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  5. added 2020-04-27
    Orestes Brownson and the Contract of Government.Scott McDermott - 2009 - Catholic Social Science Review 14:245-269.
    Orestes Brownson’s doubts about the social contract theory expressed in America’s founding documents have been cited by some Catholic scholars against the legitimacy of The American Republic. Did Brownson reject the American experiment as an atheistic usurpation of legitimate authority—and if so, was he justified? This paper considers Brownson’s critique of democracy in The American Republic in the context of his other writings. Brownson’s organic vision of Americanpolities, derived from Hegel, is of lasting value. But Brownson’s attack on social contract (...)
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  6. added 2020-04-27
    The Intrinsic Worth of Persons: Contractarianism in Moral and Political Philosophy.Daniel Farnham (ed.) - 2006 - Cambridge University Press.
    Contractarianism in some form has been at the center of recent debates in moral and political philosophy. Jean Hampton was one of the most gifted philosophers involved in these debates and provided both important criticisms of prominent contractarian theories plus powerful defenses and applications of the core ideas of contractarianism. In these essays, she brought her distinctive approach, animated by concern for the intrinsic worth of persons, to bear on topics such as guilt, punishment, self-respect, family relations, and the maintenance (...)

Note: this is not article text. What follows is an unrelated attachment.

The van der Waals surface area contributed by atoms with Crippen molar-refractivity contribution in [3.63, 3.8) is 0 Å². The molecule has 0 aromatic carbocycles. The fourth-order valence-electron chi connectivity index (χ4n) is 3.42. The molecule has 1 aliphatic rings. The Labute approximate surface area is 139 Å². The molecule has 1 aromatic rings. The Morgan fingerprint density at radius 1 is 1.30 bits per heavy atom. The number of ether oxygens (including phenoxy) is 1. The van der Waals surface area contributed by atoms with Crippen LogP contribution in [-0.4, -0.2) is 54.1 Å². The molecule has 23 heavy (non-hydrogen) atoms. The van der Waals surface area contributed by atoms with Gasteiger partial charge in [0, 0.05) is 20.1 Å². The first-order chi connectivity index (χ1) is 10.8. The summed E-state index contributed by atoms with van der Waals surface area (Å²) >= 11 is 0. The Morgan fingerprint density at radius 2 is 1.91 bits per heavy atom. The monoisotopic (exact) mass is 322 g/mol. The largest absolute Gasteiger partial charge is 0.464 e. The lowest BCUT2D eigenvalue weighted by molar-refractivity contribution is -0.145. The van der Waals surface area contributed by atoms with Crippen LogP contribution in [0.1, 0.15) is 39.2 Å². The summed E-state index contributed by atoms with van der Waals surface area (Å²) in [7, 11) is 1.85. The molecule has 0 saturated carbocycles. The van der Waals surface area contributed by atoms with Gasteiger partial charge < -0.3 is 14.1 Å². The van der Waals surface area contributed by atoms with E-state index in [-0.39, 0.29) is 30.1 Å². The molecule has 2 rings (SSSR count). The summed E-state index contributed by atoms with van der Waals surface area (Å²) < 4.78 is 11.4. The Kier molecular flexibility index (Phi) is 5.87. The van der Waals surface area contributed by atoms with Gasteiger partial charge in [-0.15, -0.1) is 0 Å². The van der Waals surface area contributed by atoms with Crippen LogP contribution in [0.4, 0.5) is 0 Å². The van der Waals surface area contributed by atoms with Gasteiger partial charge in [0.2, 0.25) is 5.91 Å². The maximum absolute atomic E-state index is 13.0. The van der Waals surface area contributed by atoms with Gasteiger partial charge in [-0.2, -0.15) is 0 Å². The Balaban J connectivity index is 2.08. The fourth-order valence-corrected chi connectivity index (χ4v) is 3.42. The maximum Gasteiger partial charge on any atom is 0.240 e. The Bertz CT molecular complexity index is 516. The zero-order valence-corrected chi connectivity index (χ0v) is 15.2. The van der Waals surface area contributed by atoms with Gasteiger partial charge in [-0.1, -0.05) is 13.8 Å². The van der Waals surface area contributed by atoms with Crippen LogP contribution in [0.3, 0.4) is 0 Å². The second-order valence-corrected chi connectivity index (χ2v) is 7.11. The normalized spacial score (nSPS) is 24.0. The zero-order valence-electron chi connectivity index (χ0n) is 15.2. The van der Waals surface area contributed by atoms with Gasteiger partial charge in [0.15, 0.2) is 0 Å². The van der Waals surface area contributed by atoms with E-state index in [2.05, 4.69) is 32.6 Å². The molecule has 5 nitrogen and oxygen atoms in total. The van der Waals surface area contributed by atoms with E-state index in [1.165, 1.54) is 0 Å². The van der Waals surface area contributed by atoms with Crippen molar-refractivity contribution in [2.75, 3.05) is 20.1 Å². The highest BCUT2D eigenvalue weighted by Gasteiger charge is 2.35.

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  7. added 2020-04-27
    Contractarianism / Contractualism.Stephen Darwell (ed.) - 2002 - Wiley-Blackwell.
    _ _ _Contractualism/Contractarianism_ collects, for the first time, both major classical sources and central contemporary discussions of these important approaches to philosophical ethics. Edited and introduced by Stephen Darwall, these readings are essential for anyone interested in normative ethics. With a helpful introduction by Stephen Darwall, examines key topics in the contractarian and contractualist moral theory. Includes six contemporary essays which respond to the classic sources. Includes an insightful discussion of contractualism by Gary Watson. Includes classic excerpts by key figures (...)
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  8. added 2020-04-27
    Hobbes, Romance, and the Contract of Mimesis.Victoria Kahn - 2001 - Political Theory 29 (1):4-29.